K. pneumoniae is a facultative anaerobic, Gram negative bacteria of the Enterobacteriaceae family, and a reported opportunistic pathogen that has been implicated in many community- and hospital-acquired infections . This organism can initiate urinary tract infections, wound infections, pneumonia, intra-abdominal infections, nasal mucosa atrophy, and rhinoscleroma. The number of outbreaks involving K. pneumoniae strains with extended spectrum β-lactamase (ESBL) mediated resistance to third-generation cephalosporins has been progressively increasing in many parts of the world .
β-lactamases, the precursors to ESBLs, confer resistance by inactivating β-lactam antibiotics , like penicillins, cephalosporins, carbapenems, and monobactams, by breaking open the four atom β-lactam ring structure. The extended spectrum β-lactamases (ESBLs) are a rapidly developing group of enzymes with the ability to hydrolyze third-generation cephalosporins as well as the monobactams and aztreonams that are known to be active against Klebsiella species. Clavulanic acid is a potent inhibitor of the β-lactamases and is commonly included with β-lactam antibiotics when an ESBL-producing bacterium is suspected. Clavulanic acid is a member of the clavams or oxapenams that inhibits β-lactamase activity by cova-lently binding to the serine that resides in the active site of the enzyme.
ESBL genes originally evolved from the β-lactamase TEM-1, TEM-2, and SHV-1 genes through mutations of the amino acids surrounding the active site β-lactamases.
ESBLs have recently become a significant problem because they are commonly plasmid-encoded, facilitating a high rate of horizontal transfer between different bacterial species . Furthermore, such plasmids typically carry resistance genes to other drugs such as the aminoglycosides, thus narrowing treatment options.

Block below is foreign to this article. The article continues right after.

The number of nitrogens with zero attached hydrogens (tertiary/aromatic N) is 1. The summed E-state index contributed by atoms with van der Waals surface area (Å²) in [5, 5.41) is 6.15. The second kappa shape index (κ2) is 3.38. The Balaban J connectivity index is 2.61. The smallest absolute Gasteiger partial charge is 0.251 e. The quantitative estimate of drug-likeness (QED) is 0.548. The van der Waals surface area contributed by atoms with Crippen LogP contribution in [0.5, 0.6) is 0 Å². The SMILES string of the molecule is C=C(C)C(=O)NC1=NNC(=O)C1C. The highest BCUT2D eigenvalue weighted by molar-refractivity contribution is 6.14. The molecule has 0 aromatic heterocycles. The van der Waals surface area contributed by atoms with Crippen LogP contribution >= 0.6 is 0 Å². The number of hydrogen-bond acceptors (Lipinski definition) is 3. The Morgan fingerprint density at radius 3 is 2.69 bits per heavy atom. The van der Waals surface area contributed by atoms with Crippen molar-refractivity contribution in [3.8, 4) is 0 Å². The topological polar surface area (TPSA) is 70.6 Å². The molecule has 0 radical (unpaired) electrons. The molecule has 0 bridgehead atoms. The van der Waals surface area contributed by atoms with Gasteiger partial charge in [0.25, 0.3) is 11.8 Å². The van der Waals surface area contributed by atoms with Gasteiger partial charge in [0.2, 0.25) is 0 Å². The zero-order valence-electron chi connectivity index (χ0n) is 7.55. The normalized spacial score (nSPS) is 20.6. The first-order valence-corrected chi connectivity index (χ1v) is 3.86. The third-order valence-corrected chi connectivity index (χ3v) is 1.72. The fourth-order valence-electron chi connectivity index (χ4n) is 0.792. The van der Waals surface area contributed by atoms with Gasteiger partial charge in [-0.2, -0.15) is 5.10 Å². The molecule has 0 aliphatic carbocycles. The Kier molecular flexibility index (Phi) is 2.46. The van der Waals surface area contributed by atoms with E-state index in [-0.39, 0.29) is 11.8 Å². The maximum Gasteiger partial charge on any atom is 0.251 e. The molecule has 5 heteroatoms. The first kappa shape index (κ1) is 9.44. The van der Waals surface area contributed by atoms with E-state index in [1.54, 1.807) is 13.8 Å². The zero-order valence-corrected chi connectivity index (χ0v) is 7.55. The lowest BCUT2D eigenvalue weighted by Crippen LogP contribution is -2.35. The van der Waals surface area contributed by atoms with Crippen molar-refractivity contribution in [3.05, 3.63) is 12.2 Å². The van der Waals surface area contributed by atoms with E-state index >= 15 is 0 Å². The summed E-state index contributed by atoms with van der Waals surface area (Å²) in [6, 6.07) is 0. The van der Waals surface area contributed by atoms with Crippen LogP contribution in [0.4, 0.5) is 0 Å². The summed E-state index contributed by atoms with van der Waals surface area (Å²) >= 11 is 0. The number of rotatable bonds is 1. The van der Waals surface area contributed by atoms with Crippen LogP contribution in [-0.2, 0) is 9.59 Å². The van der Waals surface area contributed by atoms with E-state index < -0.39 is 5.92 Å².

As an illustration, administration of cephalosporins has recently been linked to increasing treatment failure rates, and isolated strains have been found to possess higher minimal inhibitory concentration (MIC) rates for ceftriaxone, cefotaxime and, to a lesser extent, ceftazidime. However, this resistance diminishes in the presence of β-lactamase inhibitors, such as clavulanic acid . This type is considered class-A ESBL resistance, where the TEM, SHV and CTX-M type ESBL enzymes are able to hydrolyze .
Previous molecular characterization studies on TEM, SHV, and CTX-m genes and their derivatives, e.g. bla TEM-1 and bla SHV-12, have shown that they are epidemiologically related, and are both plasmid-borne . PFGE have also been widely employed to investigate the epidemiological and genotypic relatedness of ESBL-producing bacteria  and to track evolving strains implicated in various geographic regions . Recent studies in the Middle East have revealed a high prevalence of ESBL-producing K. pneumoniae isolates in Israel , and extensive spread of those carrying CTX-m-15 was reported in Lebanon, Kuwait, and Egypt [8–10]. In Saudi Arabia, CTX-M-15 producing K. pneumoniae was responsible for a neonatal intensive care unit outbreak .
Our goal was to characterize and determine the prevalence of genetic elements of ESBL-producing K. pneumoniae collected between 2000 and 2003 in Egypt. Isolates in this study including those from both community-acquired and nosocomial infections, were genotyped and their DNA fingerprints were compared.